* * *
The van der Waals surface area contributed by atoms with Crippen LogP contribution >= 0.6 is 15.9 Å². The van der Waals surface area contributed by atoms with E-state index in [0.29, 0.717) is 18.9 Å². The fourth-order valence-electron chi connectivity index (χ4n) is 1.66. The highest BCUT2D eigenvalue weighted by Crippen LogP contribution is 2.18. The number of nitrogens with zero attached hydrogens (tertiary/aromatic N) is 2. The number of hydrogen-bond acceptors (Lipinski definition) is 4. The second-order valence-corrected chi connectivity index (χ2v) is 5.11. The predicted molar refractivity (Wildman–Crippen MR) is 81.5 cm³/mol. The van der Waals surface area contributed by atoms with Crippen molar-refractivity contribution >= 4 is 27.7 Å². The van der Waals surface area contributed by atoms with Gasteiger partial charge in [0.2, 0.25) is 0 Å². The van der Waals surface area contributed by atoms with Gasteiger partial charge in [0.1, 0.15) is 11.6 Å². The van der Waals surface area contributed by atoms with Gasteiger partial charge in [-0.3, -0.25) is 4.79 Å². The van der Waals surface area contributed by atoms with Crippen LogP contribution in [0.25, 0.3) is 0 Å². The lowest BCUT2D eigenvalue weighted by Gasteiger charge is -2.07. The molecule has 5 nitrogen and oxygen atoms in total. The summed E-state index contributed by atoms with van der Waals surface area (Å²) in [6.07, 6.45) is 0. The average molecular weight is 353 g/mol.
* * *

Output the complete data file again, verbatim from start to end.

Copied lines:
The van der Waals surface area contributed by atoms with Crippen LogP contribution >= 0.6 is 15.9 Å². The van der Waals surface area contributed by atoms with E-state index in [0.29, 0.717) is 18.9 Å². The fourth-order valence-electron chi connectivity index (χ4n) is 1.66. The highest BCUT2D eigenvalue weighted by Crippen LogP contribution is 2.18. The number of nitrogens with zero attached hydrogens (tertiary/aromatic N) is 2. The number of hydrogen-bond acceptors (Lipinski definition) is 4. The second-order valence-corrected chi connectivity index (χ2v) is 5.11. The predicted molar refractivity (Wildman–Crippen MR) is 81.5 cm³/mol. The van der Waals surface area contributed by atoms with Crippen molar-refractivity contribution >= 4 is 27.7 Å². The van der Waals surface area contributed by atoms with Gasteiger partial charge in [0.2, 0.25) is 0 Å². The van der Waals surface area contributed by atoms with Gasteiger partial charge in [0.1, 0.15) is 11.6 Å². The van der Waals surface area contributed by atoms with Gasteiger partial charge in [-0.3, -0.25) is 4.79 Å². The van der Waals surface area contributed by atoms with Crippen LogP contribution in [0.25, 0.3) is 0 Å². The lowest BCUT2D eigenvalue weighted by Gasteiger charge is -2.07. The molecule has 5 nitrogen and oxygen atoms in total. The summed E-state index contributed by atoms with van der Waals surface area (Å²) in [6.07, 6.45) is 0. The average molecular weight is 353 g/mol.